Before you invest in a new property, we recommend you thoroughly research the property. The Planning Department and the Department of Building Inspection keep records on San Francisco's parcels and properties. Using the Planning Department's San Francisco Property Information Map (propertymap.sfplanning.org) you can look up the Zoning District, Permit History, Case History, Historic Preservation information, and much more for each property in San Francisco.
Rules of Thumb
Generally what establishes legality of a use or a structure is a building permit. The Department of Building Inspections's Records Management division, 1650 Mission St., 4th floor, 558-6080, is the keepers of those records. They are also responsible for 3R reports (Report of Residential Record). The 3R report provides a summary of building permit history for the property and indicates what the Department of Building Inspection (DBI) considers to be the number of legal dwellings currently on a site.
The Assessor's Office also keeps records of land use. However, these are not always reliable. For example, the Assessor's Office records will recognize existing uses without verifying they are legal. So often the Assessor's Office may show a building containing more dwelling units than were created with proper building permits.
Similarly, an approved building permit is definitive as to the legal use on a site rather than the Assessor's Office listings. For example, if the Assessor's Office lists a property as "Industrial" and the last approved building permit for the space in question was for office use, then the use is legally office space.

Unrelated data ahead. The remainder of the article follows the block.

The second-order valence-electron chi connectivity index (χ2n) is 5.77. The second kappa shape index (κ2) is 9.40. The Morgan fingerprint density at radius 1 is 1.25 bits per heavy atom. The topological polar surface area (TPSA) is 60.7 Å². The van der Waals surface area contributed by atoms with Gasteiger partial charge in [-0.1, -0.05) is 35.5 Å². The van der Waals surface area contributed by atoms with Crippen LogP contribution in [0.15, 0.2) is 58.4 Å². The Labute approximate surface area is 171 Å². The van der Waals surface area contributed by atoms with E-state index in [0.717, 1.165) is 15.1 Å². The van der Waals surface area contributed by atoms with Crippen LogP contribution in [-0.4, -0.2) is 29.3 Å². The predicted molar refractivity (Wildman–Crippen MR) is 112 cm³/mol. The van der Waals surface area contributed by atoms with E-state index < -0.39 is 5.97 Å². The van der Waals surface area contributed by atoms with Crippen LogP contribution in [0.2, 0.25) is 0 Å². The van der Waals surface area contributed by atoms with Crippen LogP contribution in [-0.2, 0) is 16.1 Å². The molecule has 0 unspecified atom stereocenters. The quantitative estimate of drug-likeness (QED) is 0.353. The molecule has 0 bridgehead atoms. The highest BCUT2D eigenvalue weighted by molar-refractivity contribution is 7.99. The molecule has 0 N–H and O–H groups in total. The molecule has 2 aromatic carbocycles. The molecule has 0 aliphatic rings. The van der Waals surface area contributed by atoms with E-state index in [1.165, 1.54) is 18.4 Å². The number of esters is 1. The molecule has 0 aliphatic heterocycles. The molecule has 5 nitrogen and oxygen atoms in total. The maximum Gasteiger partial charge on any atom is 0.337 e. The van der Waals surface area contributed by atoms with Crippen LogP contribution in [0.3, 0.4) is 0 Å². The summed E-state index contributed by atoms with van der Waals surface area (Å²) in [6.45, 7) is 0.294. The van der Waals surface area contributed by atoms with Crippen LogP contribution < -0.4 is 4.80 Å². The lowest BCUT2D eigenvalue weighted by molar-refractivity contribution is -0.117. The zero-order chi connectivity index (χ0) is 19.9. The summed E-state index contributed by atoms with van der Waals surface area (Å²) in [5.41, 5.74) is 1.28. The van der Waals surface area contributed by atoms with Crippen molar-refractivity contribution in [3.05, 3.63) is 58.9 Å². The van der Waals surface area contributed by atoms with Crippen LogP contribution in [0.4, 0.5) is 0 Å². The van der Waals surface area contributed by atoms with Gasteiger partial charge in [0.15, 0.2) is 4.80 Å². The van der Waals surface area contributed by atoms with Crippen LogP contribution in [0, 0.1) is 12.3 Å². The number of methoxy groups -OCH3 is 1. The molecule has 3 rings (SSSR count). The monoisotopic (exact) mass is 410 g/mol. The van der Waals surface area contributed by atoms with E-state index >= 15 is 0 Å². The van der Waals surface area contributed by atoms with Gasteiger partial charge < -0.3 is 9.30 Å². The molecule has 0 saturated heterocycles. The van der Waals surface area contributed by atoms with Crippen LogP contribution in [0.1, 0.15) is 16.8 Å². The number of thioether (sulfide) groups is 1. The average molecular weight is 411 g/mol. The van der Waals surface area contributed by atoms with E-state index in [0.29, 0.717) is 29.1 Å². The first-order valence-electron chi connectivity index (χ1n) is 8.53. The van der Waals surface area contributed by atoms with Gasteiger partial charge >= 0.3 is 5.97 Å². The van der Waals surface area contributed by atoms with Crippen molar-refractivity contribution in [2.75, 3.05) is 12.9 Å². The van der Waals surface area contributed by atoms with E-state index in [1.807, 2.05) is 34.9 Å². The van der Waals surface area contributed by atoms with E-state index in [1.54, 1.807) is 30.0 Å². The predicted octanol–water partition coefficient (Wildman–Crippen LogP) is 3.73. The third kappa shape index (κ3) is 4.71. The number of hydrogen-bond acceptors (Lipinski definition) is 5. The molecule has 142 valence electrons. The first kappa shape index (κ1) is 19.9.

However, in absence of other records, Assessor records may be helpful in indicating how a property has been used over time. Contact Records Management/3R for guidance when building permit history is ambiguous or lacking.
Please note, realtors will sometimes advertise properties containing "unwarranted" space or "unwarranted dwellings." These dwellings are often "in-law" units, usually a minor unit at the ground floor. The listing of space or units as "unwarranted" indicates that its legality is not verified. Only the building permit history, and the associated 3R report in the case of dwellings, is the evidence for legality. It is important to verify that dwellings are legal as often they cannot be legalized due to zoning density limitations. Further, fees and penalties may apply to legalize the space. Worse yet, if tenants occupy illegal units, additional costs may accrue to a new owner in any eviction process required to legalize the occupancy of the space.